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High Pulse Rate at Rest

Leena Palande Apr 10, 2019
Pulse rate lets you know how many times your heart beats in a minute. Severe fluctuations in the pulse rate indicate a problem in the heart and/or lungs. Read on to know the effects of high pulse rate at rest and the factors that raise your pulse rate...
Doctors usually count your pulse rate first, when you visit a clinic for physical examination. Pulse rate is defined as the rate at which your heart beats per minute. Pulse rate helps assess heart health and the overall health of an individual.
Resting Heart Rate (RHR) is nothing but the heart rate measured when your body is at rest. It is measured in beats per minute (bpm). Healthy RHR means your lungs and heart are functioning effectively. You may have noticed that your RHR increases after physical training.
Women usually have a higher pulse rate than men. Age, anxiety, stress, gender, medication, activity level, over training, fatigue, smoking and various disorders can affect normal pulse rate. Record of resting heart rate during a physical fitness program helps assess the improvement in health. High pulse rate conveys that the heart has to work harder.
The condition indicates reduced efficiency of the heart, leading to less blood flow to the parts of the body. It also suggests increased oxygen demand for the heart. Regular exercise helps improve the efficiency of your heart and your heart may start pumping more blood per beat, which in turn may help improve your resting pulse rate.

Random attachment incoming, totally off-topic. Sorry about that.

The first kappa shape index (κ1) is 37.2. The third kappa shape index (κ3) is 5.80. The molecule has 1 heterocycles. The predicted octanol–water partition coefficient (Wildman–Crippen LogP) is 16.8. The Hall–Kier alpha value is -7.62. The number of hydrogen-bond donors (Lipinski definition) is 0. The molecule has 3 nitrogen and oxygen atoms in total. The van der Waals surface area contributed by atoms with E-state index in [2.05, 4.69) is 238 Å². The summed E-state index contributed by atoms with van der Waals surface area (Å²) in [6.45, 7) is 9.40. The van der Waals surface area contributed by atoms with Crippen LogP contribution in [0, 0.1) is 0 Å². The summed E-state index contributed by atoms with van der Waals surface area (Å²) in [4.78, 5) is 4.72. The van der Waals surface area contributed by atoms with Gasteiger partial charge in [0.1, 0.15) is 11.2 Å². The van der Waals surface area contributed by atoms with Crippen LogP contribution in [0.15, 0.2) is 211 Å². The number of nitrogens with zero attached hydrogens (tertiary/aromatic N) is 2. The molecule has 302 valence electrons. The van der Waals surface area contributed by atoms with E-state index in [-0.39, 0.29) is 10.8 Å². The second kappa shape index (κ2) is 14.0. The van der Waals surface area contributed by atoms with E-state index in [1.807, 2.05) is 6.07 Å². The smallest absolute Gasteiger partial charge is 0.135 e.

Causes of High Pulse Rate at Rest

Normal pulse rate is calculated when you are resting, and therefore, it is also known as resting pulse rate. A younger woman has a higher pulse rate than an older woman. Similarly, an overweight woman will have a higher pulse rate than the woman of same age and race with less weight.
Healthy RHR for athletes can be as low as 30 bpm. Athletes usually keep checking their normal pulse rate; as it is the factor that determines their fitness level. High heart rate at rest is known as tachycardia. Hear rate above 100 bpm is considered as abnormally high heart rate at rest. Some of the major causes of high pulse rate at rest are:
  • Breathing faster or deeper than normal
  • Fever, infection
  • Hormonal changes during pregnancy
  • Hormone imbalance, excessive production of hormones like epinephrine (adrenaline)
  • Long-term high blood pressure
  • Malfunctioning of the heart valves resulting in leakage of blood in the heart chambers
  • Myocarditis, or inflammation of the heart muscles
  • Pericarditis, or inflammation of the pericardium
  • Dysfunction of the pacemaker of the heart
  • Insufficient supply of oxygen to the heart muscles
  • Disorders wherein thickening of blood is noticed
  • Dysfunction of the ventricles (lower chambers of the heart)
  • Dysfunction of the atria (upper chambers)
  • Abnormal electrical activity in the atria leading to muscle fibrillating
  • Poor circulation of blood
  • Thyroid disorders like hyperthyroidism
  • Lung diseases like emphysema, pneumonia, pulmonary embolism, etc.
  • Certain drugs and medications
  • Physical or psychological stress leading to increased sympathetic stimulation resulting in increased intensity of the action of sympathetic nerve fibers on the heart
  • High pulse rate at night can be caused by shortness of breath and it can cause you to wake up in the middle of night. Fear, anxiety or stress can raise your pulse rate at night.
Inflammation of the heart can lead to chest pain and breathing difficulty. Increased pulse rate can result in angina, ischemic heart disease, myocardial infarction and other heart diseases.
'High resting pulse rate and low blood pressure' is considered as a serious condition. Higher than normal pulse rate can cause drop in blood pressure and the condition indicates 'miscommunication between the heart and the brain'.
You need to consult your doctor, if your heart beats for more than 83 times in a minute. High resting pulse rate is considered as perfectly normal after exercise or whenever you exert yourself in any other way. People with high resting heart rate are more likely to suffer from heart attack in the coming years.